Turkish Baklava

Baklava of every variety is famous in Turkey. In addition to pistachio- or walnut-based baklava, there are many other unusual versions, such as the kaymak baklava with heavy cream within.

This clever recipe uses a silky, melt-in-your-mouth cream to balance off the baklava’s overpowering sugar. Turkish baklava is available in a wide range of dimensions and forms, such as squares, rectangular, circles, and sometimes even diamond-shaped pieces.

There are around 26 sheets of filo pastry, and every fourth layer is covered with coarsely chopped nuts. This is covered with lemon plus sweet water and simple nectar: region-specific Nuts, Black Sea nuts, Istanbul nuts, and pistachios from southern Turkey.

Continue reading in order to learn about just the variations between Greek and Turkish baklava.

Greek Baklava vs Turkish Baklava

The distinctions between the two groups’ primary distinctions.

Filling

Pistachios are the traditional nut option for Turkish ones’ fillings. However, other options include walnuts, etc. However, the majority of the Greek nuts were walnuts.

Fatty Component

Pure butter serves as the sole ingredient in authentic Turkish baklava. Only poor or inexpensive establishments utilize sunflower oil or butter combined with that as well. Galaktos butter, which is prepared from a combination of sheep’s as well as goat’s milk, is required in the traditional Greek Baklava recipes.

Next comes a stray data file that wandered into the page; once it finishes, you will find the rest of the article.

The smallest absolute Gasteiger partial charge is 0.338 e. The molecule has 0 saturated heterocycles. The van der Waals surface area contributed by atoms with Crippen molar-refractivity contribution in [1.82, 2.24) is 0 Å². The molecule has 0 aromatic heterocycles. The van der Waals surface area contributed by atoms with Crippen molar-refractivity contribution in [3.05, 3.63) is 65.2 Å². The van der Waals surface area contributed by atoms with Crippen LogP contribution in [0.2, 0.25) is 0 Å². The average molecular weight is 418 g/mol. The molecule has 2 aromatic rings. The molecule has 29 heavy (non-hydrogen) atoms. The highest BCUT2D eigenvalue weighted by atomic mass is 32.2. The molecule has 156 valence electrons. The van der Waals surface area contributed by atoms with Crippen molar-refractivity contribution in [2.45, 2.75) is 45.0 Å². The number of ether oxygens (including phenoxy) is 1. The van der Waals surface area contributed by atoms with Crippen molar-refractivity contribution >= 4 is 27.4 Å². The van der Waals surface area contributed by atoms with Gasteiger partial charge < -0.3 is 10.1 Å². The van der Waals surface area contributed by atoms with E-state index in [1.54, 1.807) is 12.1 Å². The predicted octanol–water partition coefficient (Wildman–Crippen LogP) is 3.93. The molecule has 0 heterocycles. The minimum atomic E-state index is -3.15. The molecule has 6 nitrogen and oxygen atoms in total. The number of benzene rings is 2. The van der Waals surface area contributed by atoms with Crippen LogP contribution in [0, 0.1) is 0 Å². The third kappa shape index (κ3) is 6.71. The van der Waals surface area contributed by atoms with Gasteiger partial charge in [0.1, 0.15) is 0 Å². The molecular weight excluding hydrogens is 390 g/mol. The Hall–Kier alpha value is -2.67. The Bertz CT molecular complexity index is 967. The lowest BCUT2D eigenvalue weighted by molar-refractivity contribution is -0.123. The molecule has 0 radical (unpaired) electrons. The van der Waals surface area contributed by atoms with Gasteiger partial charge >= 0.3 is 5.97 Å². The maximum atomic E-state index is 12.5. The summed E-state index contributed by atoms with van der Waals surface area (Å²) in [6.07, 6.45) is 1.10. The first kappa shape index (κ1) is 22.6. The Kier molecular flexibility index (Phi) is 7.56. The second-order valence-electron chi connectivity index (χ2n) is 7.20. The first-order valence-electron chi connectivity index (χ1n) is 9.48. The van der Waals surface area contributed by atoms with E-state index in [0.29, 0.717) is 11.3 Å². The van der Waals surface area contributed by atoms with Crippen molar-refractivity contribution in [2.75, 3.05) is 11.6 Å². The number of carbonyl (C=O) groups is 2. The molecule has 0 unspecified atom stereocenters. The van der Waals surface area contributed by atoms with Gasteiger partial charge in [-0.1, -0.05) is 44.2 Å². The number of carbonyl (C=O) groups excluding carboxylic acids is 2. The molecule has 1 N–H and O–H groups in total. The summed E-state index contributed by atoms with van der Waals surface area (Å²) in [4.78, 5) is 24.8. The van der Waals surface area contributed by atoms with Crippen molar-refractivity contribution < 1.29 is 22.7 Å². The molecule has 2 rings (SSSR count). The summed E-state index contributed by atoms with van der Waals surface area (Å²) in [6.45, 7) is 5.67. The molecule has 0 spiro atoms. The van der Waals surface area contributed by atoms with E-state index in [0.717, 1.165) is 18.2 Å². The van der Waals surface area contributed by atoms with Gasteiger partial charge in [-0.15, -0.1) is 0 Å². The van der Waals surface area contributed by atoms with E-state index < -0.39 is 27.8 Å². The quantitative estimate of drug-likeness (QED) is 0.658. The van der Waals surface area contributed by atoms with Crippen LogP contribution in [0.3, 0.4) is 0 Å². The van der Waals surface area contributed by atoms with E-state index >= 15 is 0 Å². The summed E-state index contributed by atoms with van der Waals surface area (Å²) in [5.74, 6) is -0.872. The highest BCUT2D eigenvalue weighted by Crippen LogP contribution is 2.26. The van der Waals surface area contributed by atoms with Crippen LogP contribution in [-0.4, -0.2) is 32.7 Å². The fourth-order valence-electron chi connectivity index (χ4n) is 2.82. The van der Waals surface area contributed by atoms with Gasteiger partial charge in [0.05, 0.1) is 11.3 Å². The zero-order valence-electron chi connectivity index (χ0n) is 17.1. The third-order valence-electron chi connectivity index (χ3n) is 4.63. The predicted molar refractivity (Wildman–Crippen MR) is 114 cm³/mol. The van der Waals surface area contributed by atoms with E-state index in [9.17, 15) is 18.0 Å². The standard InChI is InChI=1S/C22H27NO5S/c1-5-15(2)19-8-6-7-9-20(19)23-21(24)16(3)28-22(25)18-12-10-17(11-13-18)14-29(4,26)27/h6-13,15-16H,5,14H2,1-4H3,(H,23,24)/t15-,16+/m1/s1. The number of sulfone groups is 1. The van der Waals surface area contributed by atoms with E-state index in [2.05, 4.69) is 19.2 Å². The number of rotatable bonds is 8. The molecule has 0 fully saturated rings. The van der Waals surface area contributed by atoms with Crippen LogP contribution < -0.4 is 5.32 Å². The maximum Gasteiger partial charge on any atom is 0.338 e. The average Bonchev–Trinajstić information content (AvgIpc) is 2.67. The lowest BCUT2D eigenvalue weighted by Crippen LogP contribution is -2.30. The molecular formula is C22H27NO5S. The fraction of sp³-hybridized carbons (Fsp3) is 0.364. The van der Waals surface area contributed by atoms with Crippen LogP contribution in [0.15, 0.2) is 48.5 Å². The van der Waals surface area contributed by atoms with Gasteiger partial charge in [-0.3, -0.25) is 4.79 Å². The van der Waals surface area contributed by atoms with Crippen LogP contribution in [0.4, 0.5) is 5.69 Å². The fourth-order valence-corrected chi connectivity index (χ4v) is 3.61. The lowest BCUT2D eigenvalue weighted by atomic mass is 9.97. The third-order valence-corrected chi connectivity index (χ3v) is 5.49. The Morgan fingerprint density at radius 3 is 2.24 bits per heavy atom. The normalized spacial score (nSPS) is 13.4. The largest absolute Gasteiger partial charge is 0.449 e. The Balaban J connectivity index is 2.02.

Syrup

Based on the type of baklava you’re creating, the syrup will add a varying amount of richness to the finished product.

The typical ingredients for such a Turkish dish are water, sugar, as well as a syrup with a lemon basis. The Greek version utilizes syrup that includes slight cinnamon, cloves, and maybe a little honey.

Last but not least, Turkish baklava is usually nearly thinner than Greek baklava. There may be a variety of causes for all of this. However, Turkish baklava often has thinner fillings than Greek baklava does for the vast majority part.

It goes without saying that this may not be the situation, yet it’s an excellent general guideline to follow.

Softness

The classic Turkish version must have 40 layers, with the upper portion being crispy as well as the bottom part mushy and not drenched in liquid. The bottom will always get mushy if you goof up, so it isn’t easy to control.

These guidelines aren’t usually strictly adhered to in Greek cuisine. In Greece, baklava is frequently thought of as a dessert saved for special events. In specific locales, baklava serves as the primary wedding treat and is frequently carried to the church ahead of an event. It is traditionally served during Christian holidays like Christmas as well as Easter.

Turkish or Greek baklava, Which Would Be Superior?

Generally speaking, Greek baklava tastes smoother, includes cinnamon, and has bigger slice sizes. Turkish pastry lacks cinnamon and is crunchier. In contrast to the Greek version, which typically includes walnuts, its Turkish version typically has pistachios, and whipped cream poured in. Both are delicious, but it is still our preferred dessert.

Conclusion

Throughout many various countries, baklava is a traditional delicacy it’s been around for generations. You are welcome to play around with the preferred components considering that there are a plethora of various baklava varieties and methods.